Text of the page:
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The advice "Just Say No" may not always work, but knowing the psychology behind peer pressure can help you maintain control when you’re experiencing it.

Hosted by: Brit Garner
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Gilovich, T., Keltner, D., & Nisbett, R. E. (2006). Social Psychology. 1st edition, W.W. Norton & Company.
[INTRO ♪].

Peer pressure is talked about so much that it can seem a little bit like a joke, especially when you're a teenager. But actually experiencing peer pressure can be so uncomfortable.

Like, did you really want to run that 10K with your super athletic roommates? Maybe not, but they just asked so many times that it was easier to go do it than listen to them ask again. You've probably been told that to resist peer pressure, you should “just say no,” but surprise: that doesn't always seem to work.

And neither did that DARE program that was everywhere in the ‘90s. Psychologically speaking, it totally makes sense that we'd want to give in to social norms—but that doesn't mean it's always a good thing. Thankfully, researchers have come up with some better ideas for resisting peer pressure.

So the next time your roommates try to drag you on a run, you'll be prepared. Psychologists believe that we're basically hard-wired to want to feel like we belong. After all, in our evolutionary past, cooperating with groups was necessary for people to survive.

Because of this, social norms have a huge effect on our behavior—especially ones called injunctive norms, which tell us how society thinks we should behave in certain situations. These norms aren't necessarily bad. For example, they're part of why you'd stop at a red light or pay a friend back when they loan you money.

But following them can also cause us to act in risky or dangerous ways to fit in. In an early demonstration of this effect from 1968, 58 male college students were asked to fill out questionnaires about going to an urban school. Then, while they did, the room they were in started to fill with smoke.

When the participants were in the room alone, most of them went to get help. But when they were in groups, they were much less likely to. Which seems… pretty weird.

One possible explanation for this is that the participants looked at other people's behavior to try and figure out how they should respond. If the other people didn't seem stressed by the smoke, they might have decided that it wasn't something they had to worry about. Now, this was just an experiment, but things like this happen all the time in real life.

Like, imagine you're hanging out with your buddies, and someone turns on the worst, most horrible-sounding music you can possibly imagine. Except, you don't say anything, and neither does anybody else. So you're all just sort of politely sitting there, and you might come to the conclusion that your friends actually enjoy this terrible music, and maybe you're the problem.

Psychologists actually have a name for this concept: pluralistic ignorance. It's the idea that a group might feel a certain way, but nobody in the group realizes it because everyone is keeping their true feelings to themselves. Because of this, you might come to think a certain social norm exists—like that smoky rooms are totally normal—even if everybody else is secretly just as uncomfortable with the situation.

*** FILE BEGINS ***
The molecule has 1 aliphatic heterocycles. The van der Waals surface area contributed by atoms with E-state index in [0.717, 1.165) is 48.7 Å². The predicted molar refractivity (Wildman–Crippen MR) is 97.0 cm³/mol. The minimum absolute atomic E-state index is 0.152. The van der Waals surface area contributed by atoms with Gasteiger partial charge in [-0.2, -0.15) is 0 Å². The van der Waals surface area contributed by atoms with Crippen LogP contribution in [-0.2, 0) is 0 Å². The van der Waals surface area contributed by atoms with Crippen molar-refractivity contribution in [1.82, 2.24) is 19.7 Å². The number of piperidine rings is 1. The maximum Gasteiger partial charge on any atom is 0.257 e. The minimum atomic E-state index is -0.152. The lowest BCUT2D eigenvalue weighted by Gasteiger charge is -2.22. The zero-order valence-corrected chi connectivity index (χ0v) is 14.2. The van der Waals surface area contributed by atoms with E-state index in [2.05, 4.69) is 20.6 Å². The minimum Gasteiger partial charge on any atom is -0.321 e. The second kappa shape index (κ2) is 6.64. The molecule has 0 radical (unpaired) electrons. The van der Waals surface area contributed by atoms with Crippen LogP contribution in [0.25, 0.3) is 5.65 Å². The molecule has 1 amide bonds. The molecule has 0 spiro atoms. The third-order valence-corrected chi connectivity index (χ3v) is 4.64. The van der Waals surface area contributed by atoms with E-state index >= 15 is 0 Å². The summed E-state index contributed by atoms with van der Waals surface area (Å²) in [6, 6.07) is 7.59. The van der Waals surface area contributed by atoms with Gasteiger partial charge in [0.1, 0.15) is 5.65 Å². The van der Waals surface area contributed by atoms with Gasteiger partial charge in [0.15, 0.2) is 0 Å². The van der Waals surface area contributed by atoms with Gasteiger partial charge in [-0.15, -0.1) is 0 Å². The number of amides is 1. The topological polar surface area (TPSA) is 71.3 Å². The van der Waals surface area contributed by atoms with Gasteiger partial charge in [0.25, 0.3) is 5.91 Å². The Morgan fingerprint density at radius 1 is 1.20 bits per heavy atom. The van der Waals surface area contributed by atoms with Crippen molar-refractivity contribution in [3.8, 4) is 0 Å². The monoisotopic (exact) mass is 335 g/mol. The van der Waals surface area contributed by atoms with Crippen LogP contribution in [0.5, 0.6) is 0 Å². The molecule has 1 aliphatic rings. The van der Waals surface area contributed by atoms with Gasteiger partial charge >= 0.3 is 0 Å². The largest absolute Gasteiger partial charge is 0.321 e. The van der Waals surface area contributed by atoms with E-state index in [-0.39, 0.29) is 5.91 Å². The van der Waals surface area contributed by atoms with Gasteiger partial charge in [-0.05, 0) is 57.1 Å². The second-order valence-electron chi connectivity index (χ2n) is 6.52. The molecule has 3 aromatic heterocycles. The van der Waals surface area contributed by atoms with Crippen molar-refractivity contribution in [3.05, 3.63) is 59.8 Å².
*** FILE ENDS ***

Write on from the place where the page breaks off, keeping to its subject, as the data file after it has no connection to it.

Pluralistic ignorance can play a huge role in peer pressure, and psychologists have also suggested it might be a factor in the heavy drinking that often occurs on college campuses. In a 1993 study at Princeton University, researchers asked 132 undergrads how they felt about drinking. They also asked them how they thought the average student felt about it.

Participants generally said that they felt less okay with heavy drinking at college than the hypothetical average student. But turns out that this was actually something a lot of people said. In other words, most people thought their peers were way more okay with heavy drinking than they actually were.

Recent studies have also confirmed that pluralistic ignorance plays a role in all kinds of other situations, too, from cigarette smoking and drug use to beliefs about mental health treatments. So it's not only relevant to that lecture your high school teachers might have given you before you went off to college. The nice thing is, though, this concept can also help you resist peer pressure.

See, people often give in to something because they assume everyone agrees it's right. So psychologists have suggested that, if you know about pluralistic ignorance, it might reduce the pressure you feel to conform with the group. And research has backed this up.

In a 1998 study with 143 college students, knowing about pluralistic ignorance helped one group drink less, compared to students who didn't learn about it. And a 2018 study about gender norms showed similar results. When men were shown that most people were in favor of gender equality, they were more likely to say they supported it as well, compared to groups who were told something else.

While there may have been other variables at play in both of these studies, this suggests that having a little psychology knowledge in your back pocket can totally help you out in the real world. It's like having a secret window into your friends' brains. So, the next time someone puts on that horrible playlist, speak up.

You may find that other people were just as uncomfortable as you were, but didn't want to be the first person to admit it. Thanks for watching this episode of SciShow Psych, and special thanks to our patrons on Patreon! There's so much psychology to explore out there, and we're thankful for all of you who make it possible.

If you want to help us keep making episodes like this one, you can go to [OUTRO ♪].